Kiesle continued to volunteer with children, according to Maurine Behrend, who worked in the Oakland diocese's youth ministry office in the 1980s. After learning of his history, Behrend complained to church officials. When nothing was done she wrote a letter, which she showed to the AP.

"Obviously nothing has been done after EIGHT months of repeated notifications," she wrote. "How are we supposed to have confidence in the system when nothing is done? A simple phone call to the pastor from the bishop is all it would take."

She eventually confronted Cummins at a confirmation and Kiesle was gone a short time later, Behrend said.

Kiesle was arrested and charged in 2002 with 13 counts of child molestation from the 1970s. All but two were thrown out after the U.S. Supreme Court struck down as unconstitutional a California law extending the statute of limitations.

He pleaded no contest in 2004 to a felony for molesting a young girl in his Truckee home in 1995 and was sentenced to six years in state prison.

Kiesle, now 63 and a registered sex offender, lives in a Walnut Creek gated community, according to his address listed on the Megan's Law sex registry. An AP reporter was turned away when attempting to reach him for comment.

William Gagen, an attorney who represented Kiesle in 2002, did not return a call for comment.

More than a half-dozen victims reached a settlement in 2005 with the Oakland diocese alleging Kiesle had molested them as young children.

"He admitted molesting many children and bragged that he was the Pied Piper and said he tried to molest every child that sat on his lap," said Lewis VanBlois, an attorney for six Kiesle victims who interviewed the former priest in prison. "When asked how many children he had molested over the years, he said 'tons.'"

Cummins, the now-retired bishop, told the AP during an interview at his Oakland home that he "didn't really care for" Kiesle, but he didn't recall writing to Ratzinger concerning the case.

"I wish I did write to Cardinal Ratzinger. I don't think I was that smart," Cummins, now 82, told AP.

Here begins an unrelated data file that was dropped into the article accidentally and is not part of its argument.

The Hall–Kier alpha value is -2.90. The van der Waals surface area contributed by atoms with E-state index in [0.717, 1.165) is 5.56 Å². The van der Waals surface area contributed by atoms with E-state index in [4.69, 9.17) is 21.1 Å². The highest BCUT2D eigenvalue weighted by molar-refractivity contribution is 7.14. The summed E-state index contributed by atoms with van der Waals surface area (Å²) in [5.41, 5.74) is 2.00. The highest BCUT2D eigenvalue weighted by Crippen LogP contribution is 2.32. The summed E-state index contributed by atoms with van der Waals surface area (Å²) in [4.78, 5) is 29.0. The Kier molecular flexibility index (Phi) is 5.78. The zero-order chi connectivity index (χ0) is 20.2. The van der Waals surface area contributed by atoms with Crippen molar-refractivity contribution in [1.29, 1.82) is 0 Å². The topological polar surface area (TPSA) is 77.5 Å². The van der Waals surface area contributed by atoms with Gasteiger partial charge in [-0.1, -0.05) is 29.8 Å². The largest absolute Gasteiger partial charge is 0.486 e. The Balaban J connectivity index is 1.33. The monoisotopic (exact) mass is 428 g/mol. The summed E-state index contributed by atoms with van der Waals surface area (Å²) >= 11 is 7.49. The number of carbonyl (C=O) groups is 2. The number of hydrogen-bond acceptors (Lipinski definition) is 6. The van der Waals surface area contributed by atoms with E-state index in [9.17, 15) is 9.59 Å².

Documents obtained by the AP last week revealed similar instances of Vatican stalling in cases involving two Arizona clergy.

In one case, the future pope took over the abuse case of the Rev. Michael Teta of Tucson, Ariz., then let it languish at the Vatican for years despite repeated pleas from the bishop for the man to be removed from the priesthood.

In the second, the bishop called Msgr. Robert Trupia a "major risk factor" in a letter to Ratzinger. There is no indication in those files that Ratzinger responded.

The Vatican has called the accusations "absolutely groundless" and said the facts were being misrepresented.



And here's the second AP story today, this one implicating John Paul II...



Letter shows Canadian church knew
of abuse allegations before priest's
promotion to Vatican

ROB GILLIES Associated Press Writer
4:55 PM CDT, April 9, 2010



This 1984 photo shows Monsignor Bernard Prince, center, during a meeting between Canadian singer Celine Dion, left, and Pope John Paul II.

TORONTO, April 9 (AP) — A letter written by a late Canadian bishop shows Church officials in Canada knew of sexual abuse allegations involving a priest before his promotion to a top Vatican post and then discussed with Vatican officials how to keep the scandal from becoming public.

The four-page letter was written on Feb. 10, 1993 by the late Bishop Joseph Windle of Pembroke, Ontario, and sent to the pope's envoy to Canada, Carlo Curis. Its contents were released this week as an exhibit in a civil lawsuit.

The letter raised concerns about Monsignor Bernard Prince, a friend of the late Pope John Paul II. Prince served as secretary-general of the Vatican's Pontifical Society for the Propagation of the Faith, which works with missionary societies, from 1991 until he retired in 2004.

Windle advised the Vatican to avoid honoring or promoting Prince in any way because it might anger abuse victims and lead them to file criminal charges or civil lawsuits.

"The consequences of such an action would be disastrous, not only for the Canadian church but for the Holy See as well," the bishop wrote.

The Vatican embassy in Ottawa referred all requests for comment to the Pembroke diocese and to the Vatican in Rome. Vatican officials in Rome did not answer their phones.

In a statement released Friday, the Diocese of Pembroke said the recently released documents "demonstrate it has done its best to be proactive and responsible" in following Canadian church policies on handling allegations of sexual abuse by priests.

The current Pembroke Bishop Michael Mulhall expressed "sympathy and concern" for Prince's victims and pledged that the diocese would be "open and transparent" in dealing with the facts of the case.